In 1997, 40 year-old Alexander Petrov of Prechistoe, Russia, struggled against a strange environment (Canada), a new and intimidating technology (IMAX), and with the use of his finger tips, transformed Hemingway’s ode to masculinity from splashes of oil paint into a vibrant, coherent, fresco in motion. Petrov’s 22-minute interpretation of The Old Man and the Sea was created at Montreal’s Pascal Blais Productions. The magnificent paint-on-glass-animated short film won many awards, including the 1999 Academy Award for Best Animated Short Film.

Ernest Hemingway: The Old Man and the Sea

(Best Viewed in HD Full-Screen Mode)

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Chicago’s Studs Terkel Dies at 96: A Champion of the Human Spirit

Chicago’s Studs Terkel Dies at 95: A Champion of the Human Spirit

NBC News: Chicago’s Studs Terkel Dies at the Age of 96

Studs Terkel Dies: Let Us Now Praise Famous Men

The New York Times has reported that Chicago’s legendary Studs Terkel, the Pulitzer Prize-winning author whose searching interviews with ordinary Americans helped establish oral history as a serious genre, and who for decades was the enthusiastic host of a popular nationally syndicated radio show on WFMT-FM in Chicago, died Friday at his home there at the age of 96.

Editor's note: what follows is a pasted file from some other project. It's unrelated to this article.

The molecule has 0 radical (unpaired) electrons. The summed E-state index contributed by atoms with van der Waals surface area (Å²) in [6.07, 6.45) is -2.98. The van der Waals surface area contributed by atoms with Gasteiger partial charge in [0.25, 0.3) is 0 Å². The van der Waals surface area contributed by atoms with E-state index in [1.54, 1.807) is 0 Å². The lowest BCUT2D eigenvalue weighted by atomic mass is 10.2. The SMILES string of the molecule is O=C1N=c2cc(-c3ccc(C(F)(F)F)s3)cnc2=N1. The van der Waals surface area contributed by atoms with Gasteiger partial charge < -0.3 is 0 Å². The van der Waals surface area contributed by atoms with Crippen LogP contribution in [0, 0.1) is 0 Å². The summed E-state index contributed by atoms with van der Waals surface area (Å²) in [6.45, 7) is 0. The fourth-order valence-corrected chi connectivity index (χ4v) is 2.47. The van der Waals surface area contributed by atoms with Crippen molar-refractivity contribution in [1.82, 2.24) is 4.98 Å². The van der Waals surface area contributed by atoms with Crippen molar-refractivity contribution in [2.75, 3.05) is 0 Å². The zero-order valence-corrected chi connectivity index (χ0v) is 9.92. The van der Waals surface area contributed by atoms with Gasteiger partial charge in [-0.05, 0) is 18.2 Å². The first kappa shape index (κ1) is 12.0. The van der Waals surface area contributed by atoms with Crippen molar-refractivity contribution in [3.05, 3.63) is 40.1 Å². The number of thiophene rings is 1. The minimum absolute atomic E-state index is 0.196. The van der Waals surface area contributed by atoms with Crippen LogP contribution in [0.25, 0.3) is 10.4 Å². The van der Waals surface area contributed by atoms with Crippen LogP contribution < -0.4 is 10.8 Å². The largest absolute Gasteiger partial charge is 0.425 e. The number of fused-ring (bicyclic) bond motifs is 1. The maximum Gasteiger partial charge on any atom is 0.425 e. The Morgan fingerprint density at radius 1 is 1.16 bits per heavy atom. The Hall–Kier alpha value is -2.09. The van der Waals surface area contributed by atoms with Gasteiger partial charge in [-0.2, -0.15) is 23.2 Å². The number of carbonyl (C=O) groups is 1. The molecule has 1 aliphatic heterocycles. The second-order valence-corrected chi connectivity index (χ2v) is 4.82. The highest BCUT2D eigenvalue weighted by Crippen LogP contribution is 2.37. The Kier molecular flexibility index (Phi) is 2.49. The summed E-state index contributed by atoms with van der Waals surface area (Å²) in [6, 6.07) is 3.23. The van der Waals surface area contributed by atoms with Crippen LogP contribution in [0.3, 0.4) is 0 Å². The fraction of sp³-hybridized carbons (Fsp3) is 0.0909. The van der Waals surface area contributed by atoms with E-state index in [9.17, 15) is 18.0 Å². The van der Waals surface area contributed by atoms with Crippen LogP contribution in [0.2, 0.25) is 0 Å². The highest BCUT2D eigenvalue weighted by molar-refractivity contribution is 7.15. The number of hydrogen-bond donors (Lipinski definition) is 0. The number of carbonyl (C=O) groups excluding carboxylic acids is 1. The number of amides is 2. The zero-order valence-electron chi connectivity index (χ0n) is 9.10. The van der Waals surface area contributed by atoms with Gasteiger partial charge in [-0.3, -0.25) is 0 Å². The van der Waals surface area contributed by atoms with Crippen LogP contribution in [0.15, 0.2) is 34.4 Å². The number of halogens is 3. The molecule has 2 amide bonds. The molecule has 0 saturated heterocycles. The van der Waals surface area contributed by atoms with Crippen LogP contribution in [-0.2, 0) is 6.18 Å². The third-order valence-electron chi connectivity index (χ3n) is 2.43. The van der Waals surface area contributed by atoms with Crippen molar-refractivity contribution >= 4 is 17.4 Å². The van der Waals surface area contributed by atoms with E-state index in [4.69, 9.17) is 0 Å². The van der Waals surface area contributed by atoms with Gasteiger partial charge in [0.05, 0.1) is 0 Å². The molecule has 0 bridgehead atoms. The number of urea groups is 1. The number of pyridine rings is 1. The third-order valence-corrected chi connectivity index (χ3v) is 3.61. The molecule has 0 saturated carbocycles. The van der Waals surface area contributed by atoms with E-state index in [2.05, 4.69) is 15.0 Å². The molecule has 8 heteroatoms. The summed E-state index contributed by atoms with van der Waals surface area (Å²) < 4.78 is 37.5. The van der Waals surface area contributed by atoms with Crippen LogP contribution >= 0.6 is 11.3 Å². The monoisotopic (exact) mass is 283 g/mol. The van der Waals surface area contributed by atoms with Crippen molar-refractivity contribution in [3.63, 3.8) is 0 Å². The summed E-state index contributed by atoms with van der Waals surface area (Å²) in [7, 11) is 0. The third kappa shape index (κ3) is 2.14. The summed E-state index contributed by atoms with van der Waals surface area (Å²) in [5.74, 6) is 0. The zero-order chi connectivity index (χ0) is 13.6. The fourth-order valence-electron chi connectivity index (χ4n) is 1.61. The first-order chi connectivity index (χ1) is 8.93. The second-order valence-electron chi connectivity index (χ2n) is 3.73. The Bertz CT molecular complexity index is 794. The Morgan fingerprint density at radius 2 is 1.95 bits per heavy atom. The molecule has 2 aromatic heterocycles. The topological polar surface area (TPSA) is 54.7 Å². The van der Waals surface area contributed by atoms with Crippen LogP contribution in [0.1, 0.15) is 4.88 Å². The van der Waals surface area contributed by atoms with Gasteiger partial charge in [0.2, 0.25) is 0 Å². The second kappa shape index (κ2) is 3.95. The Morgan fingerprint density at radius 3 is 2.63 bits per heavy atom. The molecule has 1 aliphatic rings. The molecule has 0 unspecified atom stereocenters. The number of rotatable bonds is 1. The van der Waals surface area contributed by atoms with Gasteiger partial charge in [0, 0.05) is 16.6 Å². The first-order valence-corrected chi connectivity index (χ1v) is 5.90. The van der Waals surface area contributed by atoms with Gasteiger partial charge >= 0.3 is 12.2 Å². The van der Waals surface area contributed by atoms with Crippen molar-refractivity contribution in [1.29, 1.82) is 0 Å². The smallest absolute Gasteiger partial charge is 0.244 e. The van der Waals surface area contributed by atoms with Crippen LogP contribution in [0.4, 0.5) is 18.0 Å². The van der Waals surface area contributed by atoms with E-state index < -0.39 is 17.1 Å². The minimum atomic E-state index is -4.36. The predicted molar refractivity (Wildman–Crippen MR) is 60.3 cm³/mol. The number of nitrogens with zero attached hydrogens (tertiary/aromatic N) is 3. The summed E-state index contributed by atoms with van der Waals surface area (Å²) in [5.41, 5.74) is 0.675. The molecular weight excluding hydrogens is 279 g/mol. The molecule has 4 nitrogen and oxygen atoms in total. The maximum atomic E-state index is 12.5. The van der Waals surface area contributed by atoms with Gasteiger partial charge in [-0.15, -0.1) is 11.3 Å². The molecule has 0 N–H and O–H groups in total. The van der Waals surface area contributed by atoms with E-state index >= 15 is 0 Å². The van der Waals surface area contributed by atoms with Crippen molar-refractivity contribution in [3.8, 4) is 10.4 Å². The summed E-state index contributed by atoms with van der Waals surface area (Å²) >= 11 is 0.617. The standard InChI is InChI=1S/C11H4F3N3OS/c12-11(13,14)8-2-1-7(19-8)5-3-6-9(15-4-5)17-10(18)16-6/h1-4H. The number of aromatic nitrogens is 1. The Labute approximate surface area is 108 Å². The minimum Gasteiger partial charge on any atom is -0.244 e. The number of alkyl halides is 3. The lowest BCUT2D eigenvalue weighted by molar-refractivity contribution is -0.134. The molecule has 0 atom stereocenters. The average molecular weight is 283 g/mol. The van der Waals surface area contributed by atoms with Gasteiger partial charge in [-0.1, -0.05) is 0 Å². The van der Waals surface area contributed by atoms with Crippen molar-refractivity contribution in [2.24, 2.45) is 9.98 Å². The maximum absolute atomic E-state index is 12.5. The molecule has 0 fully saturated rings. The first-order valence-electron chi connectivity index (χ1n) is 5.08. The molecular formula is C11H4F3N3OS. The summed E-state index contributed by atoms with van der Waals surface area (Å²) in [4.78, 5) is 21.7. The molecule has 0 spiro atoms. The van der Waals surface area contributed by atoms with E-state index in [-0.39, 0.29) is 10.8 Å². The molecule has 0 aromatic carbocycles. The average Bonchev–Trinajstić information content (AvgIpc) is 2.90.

In his oral histories, which he called guerrilla journalism, Mr. Terkel relied on his effusive but gentle interviewing style to bring forth in rich detail the experiences and thoughts of his fellow citizens. For more than the four decades, Studs produced a continuous narrative of great historic moments sounded by an American chorus in the native vernacular.

Division Street: America (1966), his first best seller, explored the urban conflicts of the 1960s. Its success led to Hard Times: An Oral History of the Great Depression (1970) and Working: People Talk About What They Do All Day and How They Feel About What They Do (1974).

Mr. Terkel’s book The Good War: An Oral History of World War II won the 1985 Pulitzer Prize for nonfiction. In Talking to Myself: A Memoir of My Times (1977), Terkel turned the microphone on himself to produce an engaging memoir. In Race: How Blacks and Whites Think and Feel About the American Obsession (1992) and Coming of Age: The Story of Our Century by Those Who’ve Lived It (1995), he reached for his ever-present tape recorder for interviews on race relations in the United States and the experience of growing old.